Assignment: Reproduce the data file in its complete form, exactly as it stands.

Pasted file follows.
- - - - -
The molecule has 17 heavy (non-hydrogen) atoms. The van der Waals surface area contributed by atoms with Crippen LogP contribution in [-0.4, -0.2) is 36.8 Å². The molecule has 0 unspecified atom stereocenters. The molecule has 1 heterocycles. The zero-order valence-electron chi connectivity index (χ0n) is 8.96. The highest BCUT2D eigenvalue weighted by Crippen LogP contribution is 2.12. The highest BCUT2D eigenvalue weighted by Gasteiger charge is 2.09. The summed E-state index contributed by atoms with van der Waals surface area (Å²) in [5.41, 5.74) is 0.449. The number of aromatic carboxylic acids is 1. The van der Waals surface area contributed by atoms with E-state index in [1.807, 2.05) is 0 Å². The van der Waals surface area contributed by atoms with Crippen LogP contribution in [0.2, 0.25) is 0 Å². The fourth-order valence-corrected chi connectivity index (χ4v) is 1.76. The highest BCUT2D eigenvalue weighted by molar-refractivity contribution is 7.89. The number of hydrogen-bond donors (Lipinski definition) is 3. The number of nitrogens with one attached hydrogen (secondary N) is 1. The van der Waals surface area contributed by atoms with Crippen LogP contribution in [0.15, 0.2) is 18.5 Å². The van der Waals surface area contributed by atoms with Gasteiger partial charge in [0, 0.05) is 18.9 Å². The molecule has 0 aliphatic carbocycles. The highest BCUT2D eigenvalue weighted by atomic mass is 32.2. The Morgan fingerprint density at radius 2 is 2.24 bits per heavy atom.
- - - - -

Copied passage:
The molecule has 17 heavy (non-hydrogen) atoms. The van der Waals surface area contributed by atoms with Crippen LogP contribution in [-0.4, -0.2) is 36.8 Å². The molecule has 0 unspecified atom stereocenters. The molecule has 1 heterocycles. The zero-order valence-electron chi connectivity index (χ0n) is 8.96. The highest BCUT2D eigenvalue weighted by Crippen LogP contribution is 2.12. The highest BCUT2D eigenvalue weighted by Gasteiger charge is 2.09. The summed E-state index contributed by atoms with van der Waals surface area (Å²) in [5.41, 5.74) is 0.449. The number of aromatic carboxylic acids is 1. The van der Waals surface area contributed by atoms with E-state index in [1.807, 2.05) is 0 Å². The van der Waals surface area contributed by atoms with Crippen LogP contribution in [0.2, 0.25) is 0 Å². The fourth-order valence-corrected chi connectivity index (χ4v) is 1.76. The highest BCUT2D eigenvalue weighted by molar-refractivity contribution is 7.89. The number of hydrogen-bond donors (Lipinski definition) is 3. The number of nitrogens with one attached hydrogen (secondary N) is 1. The van der Waals surface area contributed by atoms with Crippen LogP contribution in [0.15, 0.2) is 18.5 Å². The van der Waals surface area contributed by atoms with Gasteiger partial charge in [0, 0.05) is 18.9 Å². The molecule has 0 aliphatic carbocycles. The highest BCUT2D eigenvalue weighted by atomic mass is 32.2. The Morgan fingerprint density at radius 2 is 2.24 bits per heavy atom.